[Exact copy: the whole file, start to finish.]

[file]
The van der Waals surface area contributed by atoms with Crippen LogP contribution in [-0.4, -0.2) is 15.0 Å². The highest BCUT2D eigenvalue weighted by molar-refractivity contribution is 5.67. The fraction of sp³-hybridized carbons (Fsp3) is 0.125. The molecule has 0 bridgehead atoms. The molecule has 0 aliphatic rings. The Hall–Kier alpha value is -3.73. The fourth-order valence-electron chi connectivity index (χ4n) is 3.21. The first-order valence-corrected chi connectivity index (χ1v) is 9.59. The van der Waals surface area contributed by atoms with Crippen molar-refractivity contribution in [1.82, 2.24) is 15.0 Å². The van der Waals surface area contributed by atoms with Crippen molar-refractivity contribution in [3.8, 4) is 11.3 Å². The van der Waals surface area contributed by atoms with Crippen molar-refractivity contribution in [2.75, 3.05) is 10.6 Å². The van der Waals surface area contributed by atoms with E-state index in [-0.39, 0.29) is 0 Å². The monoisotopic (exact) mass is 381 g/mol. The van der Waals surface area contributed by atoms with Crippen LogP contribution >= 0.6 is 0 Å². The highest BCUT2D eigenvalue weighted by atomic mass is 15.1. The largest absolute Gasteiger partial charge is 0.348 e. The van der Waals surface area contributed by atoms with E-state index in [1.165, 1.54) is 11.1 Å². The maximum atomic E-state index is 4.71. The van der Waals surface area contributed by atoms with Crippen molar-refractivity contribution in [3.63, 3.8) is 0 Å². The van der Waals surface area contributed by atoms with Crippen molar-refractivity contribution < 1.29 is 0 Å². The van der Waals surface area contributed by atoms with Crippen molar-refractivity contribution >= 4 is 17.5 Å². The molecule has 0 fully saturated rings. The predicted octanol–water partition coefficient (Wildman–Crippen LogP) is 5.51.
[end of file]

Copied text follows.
The van der Waals surface area contributed by atoms with Crippen LogP contribution in [-0.4, -0.2) is 15.0 Å². The highest BCUT2D eigenvalue weighted by molar-refractivity contribution is 5.67. The fraction of sp³-hybridized carbons (Fsp3) is 0.125. The molecule has 0 bridgehead atoms. The molecule has 0 aliphatic rings. The Hall–Kier alpha value is -3.73. The fourth-order valence-electron chi connectivity index (χ4n) is 3.21. The first-order valence-corrected chi connectivity index (χ1v) is 9.59. The van der Waals surface area contributed by atoms with Crippen molar-refractivity contribution in [1.82, 2.24) is 15.0 Å². The van der Waals surface area contributed by atoms with Crippen molar-refractivity contribution in [3.8, 4) is 11.3 Å². The van der Waals surface area contributed by atoms with Crippen molar-refractivity contribution in [2.75, 3.05) is 10.6 Å². The van der Waals surface area contributed by atoms with E-state index in [-0.39, 0.29) is 0 Å². The monoisotopic (exact) mass is 381 g/mol. The van der Waals surface area contributed by atoms with Crippen LogP contribution >= 0.6 is 0 Å². The highest BCUT2D eigenvalue weighted by atomic mass is 15.1. The largest absolute Gasteiger partial charge is 0.348 e. The van der Waals surface area contributed by atoms with E-state index in [1.165, 1.54) is 11.1 Å². The maximum atomic E-state index is 4.71. The van der Waals surface area contributed by atoms with Crippen molar-refractivity contribution in [3.63, 3.8) is 0 Å². The van der Waals surface area contributed by atoms with Crippen molar-refractivity contribution < 1.29 is 0 Å². The van der Waals surface area contributed by atoms with Crippen molar-refractivity contribution >= 4 is 17.5 Å². The molecule has 0 fully saturated rings. The predicted octanol–water partition coefficient (Wildman–Crippen LogP) is 5.51.